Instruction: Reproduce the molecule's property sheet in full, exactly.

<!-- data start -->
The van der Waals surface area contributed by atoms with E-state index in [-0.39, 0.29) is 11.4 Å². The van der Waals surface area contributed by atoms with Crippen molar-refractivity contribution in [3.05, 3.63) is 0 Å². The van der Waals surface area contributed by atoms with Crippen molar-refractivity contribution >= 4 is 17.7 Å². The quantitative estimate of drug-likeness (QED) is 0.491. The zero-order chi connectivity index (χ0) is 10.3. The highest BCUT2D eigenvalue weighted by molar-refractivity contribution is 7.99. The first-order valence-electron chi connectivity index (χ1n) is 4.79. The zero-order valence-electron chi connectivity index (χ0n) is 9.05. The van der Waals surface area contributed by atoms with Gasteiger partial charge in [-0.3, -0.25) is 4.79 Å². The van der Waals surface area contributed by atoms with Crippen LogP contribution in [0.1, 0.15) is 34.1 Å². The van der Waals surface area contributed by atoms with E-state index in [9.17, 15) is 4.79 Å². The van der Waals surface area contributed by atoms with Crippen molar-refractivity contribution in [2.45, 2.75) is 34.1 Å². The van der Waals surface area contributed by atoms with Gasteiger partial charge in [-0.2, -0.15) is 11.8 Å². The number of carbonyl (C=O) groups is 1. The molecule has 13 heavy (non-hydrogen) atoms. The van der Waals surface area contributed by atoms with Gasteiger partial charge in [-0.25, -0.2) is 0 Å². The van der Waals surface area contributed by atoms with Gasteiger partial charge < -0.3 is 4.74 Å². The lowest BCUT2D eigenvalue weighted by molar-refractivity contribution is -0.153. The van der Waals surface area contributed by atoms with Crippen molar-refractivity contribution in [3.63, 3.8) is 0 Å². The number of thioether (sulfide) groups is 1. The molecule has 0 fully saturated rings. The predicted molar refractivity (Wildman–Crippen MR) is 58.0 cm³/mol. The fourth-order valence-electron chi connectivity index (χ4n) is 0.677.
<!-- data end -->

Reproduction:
The van der Waals surface area contributed by atoms with E-state index in [-0.39, 0.29) is 11.4 Å². The van der Waals surface area contributed by atoms with Crippen molar-refractivity contribution in [3.05, 3.63) is 0 Å². The van der Waals surface area contributed by atoms with Crippen molar-refractivity contribution >= 4 is 17.7 Å². The quantitative estimate of drug-likeness (QED) is 0.491. The zero-order chi connectivity index (χ0) is 10.3. The highest BCUT2D eigenvalue weighted by molar-refractivity contribution is 7.99. The first-order valence-electron chi connectivity index (χ1n) is 4.79. The zero-order valence-electron chi connectivity index (χ0n) is 9.05. The van der Waals surface area contributed by atoms with Gasteiger partial charge in [-0.3, -0.25) is 4.79 Å². The van der Waals surface area contributed by atoms with Crippen LogP contribution in [0.1, 0.15) is 34.1 Å². The van der Waals surface area contributed by atoms with E-state index in [9.17, 15) is 4.79 Å². The van der Waals surface area contributed by atoms with Crippen molar-refractivity contribution in [2.45, 2.75) is 34.1 Å². The van der Waals surface area contributed by atoms with Gasteiger partial charge in [-0.2, -0.15) is 11.8 Å². The number of carbonyl (C=O) groups is 1. The molecule has 13 heavy (non-hydrogen) atoms. The van der Waals surface area contributed by atoms with Gasteiger partial charge in [-0.25, -0.2) is 0 Å². The van der Waals surface area contributed by atoms with Gasteiger partial charge < -0.3 is 4.74 Å². The lowest BCUT2D eigenvalue weighted by molar-refractivity contribution is -0.153. The van der Waals surface area contributed by atoms with Crippen molar-refractivity contribution in [3.63, 3.8) is 0 Å². The number of thioether (sulfide) groups is 1. The molecule has 0 fully saturated rings. The predicted molar refractivity (Wildman–Crippen MR) is 58.0 cm³/mol. The fourth-order valence-electron chi connectivity index (χ4n) is 0.677.